With all the hype about resveratrol (for which I am at least partly responsible, I admit) you would think the anti-cancer properties have been pretty well spelled out. There is in fact a long list of resveratrol’s anti-cancer activities, at least based on lab studies. But when we look for clinical studies on resveratrol to support the increasingly widespread use of supplements, evidence is lacking. The evidence that red wine drinkers enjoy lower cancer rates, on the other hand, seems reasonably clear at least for some types of cancer. How can it be that drinking wine is better than taking supplements of its miracle molecule resveratrol?
A couple of studies from the medical school at the University of San Juan, Puerto Rico, shed some light on this. They decided to test the anti-cancer capabilities of a combination of the polyphenols from red wine, in concentrations equivalent to what is achieved by healthy drinking, against higher concentrations of resveratrol. The study used breast cancer cells in culture, along with a variant of the type that metastasizes to bone. Incredibly, the combination was far more effective, suggesting that the natural wine compounds working together, that is the key.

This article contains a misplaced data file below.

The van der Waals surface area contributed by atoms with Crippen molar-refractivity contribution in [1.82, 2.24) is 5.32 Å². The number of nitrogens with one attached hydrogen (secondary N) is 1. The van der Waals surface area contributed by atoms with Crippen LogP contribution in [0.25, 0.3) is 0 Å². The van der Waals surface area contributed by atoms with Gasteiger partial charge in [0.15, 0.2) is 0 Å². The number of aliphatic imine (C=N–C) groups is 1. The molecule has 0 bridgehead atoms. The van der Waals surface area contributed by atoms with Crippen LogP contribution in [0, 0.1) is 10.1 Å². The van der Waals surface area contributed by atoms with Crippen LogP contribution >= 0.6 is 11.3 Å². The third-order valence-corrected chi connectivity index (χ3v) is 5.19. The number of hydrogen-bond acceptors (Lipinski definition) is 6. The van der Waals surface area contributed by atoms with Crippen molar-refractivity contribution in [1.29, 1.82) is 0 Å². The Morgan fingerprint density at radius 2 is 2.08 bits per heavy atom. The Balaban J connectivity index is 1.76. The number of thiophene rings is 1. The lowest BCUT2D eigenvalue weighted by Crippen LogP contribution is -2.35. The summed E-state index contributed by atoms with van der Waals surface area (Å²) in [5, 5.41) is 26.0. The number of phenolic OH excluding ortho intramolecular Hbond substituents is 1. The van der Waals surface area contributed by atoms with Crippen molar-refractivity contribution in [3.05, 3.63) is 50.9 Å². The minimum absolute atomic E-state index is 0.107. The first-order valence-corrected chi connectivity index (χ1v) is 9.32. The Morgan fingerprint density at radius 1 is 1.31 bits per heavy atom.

Ther are a number of explanations for this. One would be that there is a natural synergy between the chemicals that is not completely understood but seems to amplify the effect. Another is that these antioxidant molecules, for all their potency, may break down when they are extracted out of their natural context in wine. If you ask me, it is the theory that supplements are somehow better than whole foods (this includes wine) that breaks down under scrutiny. So while resveratrol as a pharmacologically stabilized compound administered under standardized conditions may well prove to be the next breakthrough in cancer prevention and treatment, that is not the same as popping pills from the health food store.